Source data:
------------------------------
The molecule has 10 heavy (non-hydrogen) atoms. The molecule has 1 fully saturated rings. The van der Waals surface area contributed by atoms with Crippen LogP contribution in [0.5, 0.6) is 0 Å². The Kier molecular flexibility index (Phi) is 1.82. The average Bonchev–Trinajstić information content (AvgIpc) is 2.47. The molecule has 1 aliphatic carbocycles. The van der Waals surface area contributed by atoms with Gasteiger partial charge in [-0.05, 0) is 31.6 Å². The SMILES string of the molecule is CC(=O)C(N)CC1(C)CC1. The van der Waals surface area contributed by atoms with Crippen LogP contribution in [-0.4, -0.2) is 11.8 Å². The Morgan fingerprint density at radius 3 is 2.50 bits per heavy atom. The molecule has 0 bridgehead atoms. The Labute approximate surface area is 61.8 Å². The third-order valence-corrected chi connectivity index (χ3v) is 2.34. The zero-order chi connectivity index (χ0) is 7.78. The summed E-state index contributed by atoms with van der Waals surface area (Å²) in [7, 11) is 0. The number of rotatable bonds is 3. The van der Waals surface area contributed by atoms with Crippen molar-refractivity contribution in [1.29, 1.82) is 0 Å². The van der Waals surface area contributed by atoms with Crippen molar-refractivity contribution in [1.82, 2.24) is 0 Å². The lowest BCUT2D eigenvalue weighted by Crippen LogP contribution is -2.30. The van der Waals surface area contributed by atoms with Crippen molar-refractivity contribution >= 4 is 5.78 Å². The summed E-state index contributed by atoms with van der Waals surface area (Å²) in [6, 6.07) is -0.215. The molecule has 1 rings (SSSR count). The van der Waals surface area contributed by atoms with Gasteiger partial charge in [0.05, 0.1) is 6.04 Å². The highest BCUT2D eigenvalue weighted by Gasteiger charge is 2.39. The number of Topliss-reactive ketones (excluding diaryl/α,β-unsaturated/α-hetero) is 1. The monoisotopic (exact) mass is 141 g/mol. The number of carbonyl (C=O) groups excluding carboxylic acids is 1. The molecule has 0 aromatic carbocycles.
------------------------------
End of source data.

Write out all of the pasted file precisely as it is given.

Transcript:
The molecule has 10 heavy (non-hydrogen) atoms. The molecule has 1 fully saturated rings. The van der Waals surface area contributed by atoms with Crippen LogP contribution in [0.5, 0.6) is 0 Å². The Kier molecular flexibility index (Phi) is 1.82. The average Bonchev–Trinajstić information content (AvgIpc) is 2.47. The molecule has 1 aliphatic carbocycles. The van der Waals surface area contributed by atoms with Gasteiger partial charge in [-0.05, 0) is 31.6 Å². The SMILES string of the molecule is CC(=O)C(N)CC1(C)CC1. The van der Waals surface area contributed by atoms with Crippen LogP contribution in [-0.4, -0.2) is 11.8 Å². The Morgan fingerprint density at radius 3 is 2.50 bits per heavy atom. The molecule has 0 bridgehead atoms. The Labute approximate surface area is 61.8 Å². The third-order valence-corrected chi connectivity index (χ3v) is 2.34. The zero-order chi connectivity index (χ0) is 7.78. The summed E-state index contributed by atoms with van der Waals surface area (Å²) in [7, 11) is 0. The number of rotatable bonds is 3. The van der Waals surface area contributed by atoms with Crippen molar-refractivity contribution in [1.29, 1.82) is 0 Å². The van der Waals surface area contributed by atoms with Crippen molar-refractivity contribution in [1.82, 2.24) is 0 Å². The lowest BCUT2D eigenvalue weighted by Crippen LogP contribution is -2.30. The van der Waals surface area contributed by atoms with Crippen molar-refractivity contribution >= 4 is 5.78 Å². The summed E-state index contributed by atoms with van der Waals surface area (Å²) in [6, 6.07) is -0.215. The molecule has 1 rings (SSSR count). The van der Waals surface area contributed by atoms with Gasteiger partial charge in [0.05, 0.1) is 6.04 Å². The highest BCUT2D eigenvalue weighted by Gasteiger charge is 2.39. The number of Topliss-reactive ketones (excluding diaryl/α,β-unsaturated/α-hetero) is 1. The monoisotopic (exact) mass is 141 g/mol. The number of carbonyl (C=O) groups excluding carboxylic acids is 1. The molecule has 0 aromatic carbocycles.